Back in 2019, Julia was a first-time voter and student of European law at a Spanish university. She was well-aware of the importance of voting and considered herself a strong supporter of the European project.
Julia’s classmates were a slightly different bunch. They were aware of the importance of voting and participating in a democracy. However, when election day arrived, they failed to show up in big numbers because they had exams, plans for the weekend or simply forgot about it.
The 2019 European election campaign, thistimeimvoting.eu allowed thousands of people like Julia to take the campaign message to those who needed a nudge to vote. More importantly, it gave Julia a platform to speak with her own voice and to take action.
This partly explains the remarkable election results in 2019. The final turnout stood at 51%, an increase of over 8 percentage points from 2014. The turnout amongst the youngest voters saw the largest increase. The small actions taken by people like Julia paid off.
The European institutions playbook of empowering citizens to spread the message during the 2019 European elections was a huge success. So what will the playbook be for 2024? These are the three points that should be a part of it:
- Finding the right message
- Reaching beyond its base
- Deploying the latest technology
#1 Finding the right message
Back in 2019, the chaotic Brexit negotiations eclipsed the discussion about the positive future of Europe by focusing on the negatives of leaving. Another big concern at the time was the downward trend in turnout during European elections. In other words, the inner challenges of the EU dominated the context of the election: Brexit, abstention and apathy.
In 2024, the challenges will be both inside and outside our borders. The war in Ukraine has changed the situation and perception on the role of the European Union. It is still unclear if the war will still be a major issue in the election but what is clear is its effects will still be felt.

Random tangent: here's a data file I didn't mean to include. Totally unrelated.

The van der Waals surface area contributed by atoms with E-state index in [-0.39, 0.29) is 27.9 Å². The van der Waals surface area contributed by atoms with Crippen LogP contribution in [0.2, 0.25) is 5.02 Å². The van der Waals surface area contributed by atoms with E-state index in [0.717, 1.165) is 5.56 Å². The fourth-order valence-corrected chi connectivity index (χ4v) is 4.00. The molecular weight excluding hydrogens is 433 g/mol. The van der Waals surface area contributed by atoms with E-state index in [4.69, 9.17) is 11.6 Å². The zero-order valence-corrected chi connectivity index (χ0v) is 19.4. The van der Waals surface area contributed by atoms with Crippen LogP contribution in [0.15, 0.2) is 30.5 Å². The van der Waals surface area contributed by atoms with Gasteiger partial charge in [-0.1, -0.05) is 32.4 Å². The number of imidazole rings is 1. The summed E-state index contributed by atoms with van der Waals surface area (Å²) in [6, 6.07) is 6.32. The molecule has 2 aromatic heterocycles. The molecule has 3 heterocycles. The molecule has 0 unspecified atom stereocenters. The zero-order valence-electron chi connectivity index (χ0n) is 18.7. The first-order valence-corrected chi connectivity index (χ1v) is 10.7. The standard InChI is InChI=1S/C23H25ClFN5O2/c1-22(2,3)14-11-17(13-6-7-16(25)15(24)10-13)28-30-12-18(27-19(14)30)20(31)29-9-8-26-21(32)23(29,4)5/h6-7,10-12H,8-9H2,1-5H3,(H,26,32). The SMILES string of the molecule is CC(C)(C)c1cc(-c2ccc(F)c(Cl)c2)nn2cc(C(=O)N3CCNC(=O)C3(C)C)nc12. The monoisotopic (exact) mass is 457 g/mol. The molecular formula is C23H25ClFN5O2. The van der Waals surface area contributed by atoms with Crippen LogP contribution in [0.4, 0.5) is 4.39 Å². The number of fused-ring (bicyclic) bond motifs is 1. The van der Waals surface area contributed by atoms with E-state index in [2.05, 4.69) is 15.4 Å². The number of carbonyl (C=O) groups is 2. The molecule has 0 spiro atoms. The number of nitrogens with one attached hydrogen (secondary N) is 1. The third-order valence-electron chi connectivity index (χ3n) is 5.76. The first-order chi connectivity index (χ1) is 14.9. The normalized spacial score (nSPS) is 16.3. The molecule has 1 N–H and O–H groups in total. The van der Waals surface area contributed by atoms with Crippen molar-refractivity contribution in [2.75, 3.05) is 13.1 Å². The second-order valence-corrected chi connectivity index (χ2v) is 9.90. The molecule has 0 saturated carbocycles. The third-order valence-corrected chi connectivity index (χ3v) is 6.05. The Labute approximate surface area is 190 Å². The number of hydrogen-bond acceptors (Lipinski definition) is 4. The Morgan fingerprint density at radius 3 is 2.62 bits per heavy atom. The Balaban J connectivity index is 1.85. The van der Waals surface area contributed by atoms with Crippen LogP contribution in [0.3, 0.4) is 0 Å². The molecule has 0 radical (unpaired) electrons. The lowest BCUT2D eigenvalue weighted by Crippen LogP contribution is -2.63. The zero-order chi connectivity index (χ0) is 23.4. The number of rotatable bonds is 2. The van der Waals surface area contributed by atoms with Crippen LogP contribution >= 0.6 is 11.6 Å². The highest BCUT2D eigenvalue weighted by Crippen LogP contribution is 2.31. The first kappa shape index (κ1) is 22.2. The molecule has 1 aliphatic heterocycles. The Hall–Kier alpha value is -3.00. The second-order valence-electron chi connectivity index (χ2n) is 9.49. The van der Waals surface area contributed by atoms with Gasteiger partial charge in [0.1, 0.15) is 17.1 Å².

Ukraine fought, and is fighting for, more than just its independence but also for democracy. The war has shown the importance of democracy and how much we cherish it. The upcoming election is the opportunity to showcase this and focus on a single issue. This will help with communications as it would be clear and straightforward. Democracy is a single issue that resonates with voters in many countries.
In this context, the European institutions need to seize the opportunity to convey a positive message and narrative about the EU. This narrative must go beyond keeping what we already have in Europe - prosperity, security, democracy - and convey the message that Europeans, by voting for whichever political option they freely choose, can make their voices heard and shape the future of Europe.
In summary, the European institutions have to communicate that more Europe means more democracy and a better life for Europeans.
#2 Reaching beyond its base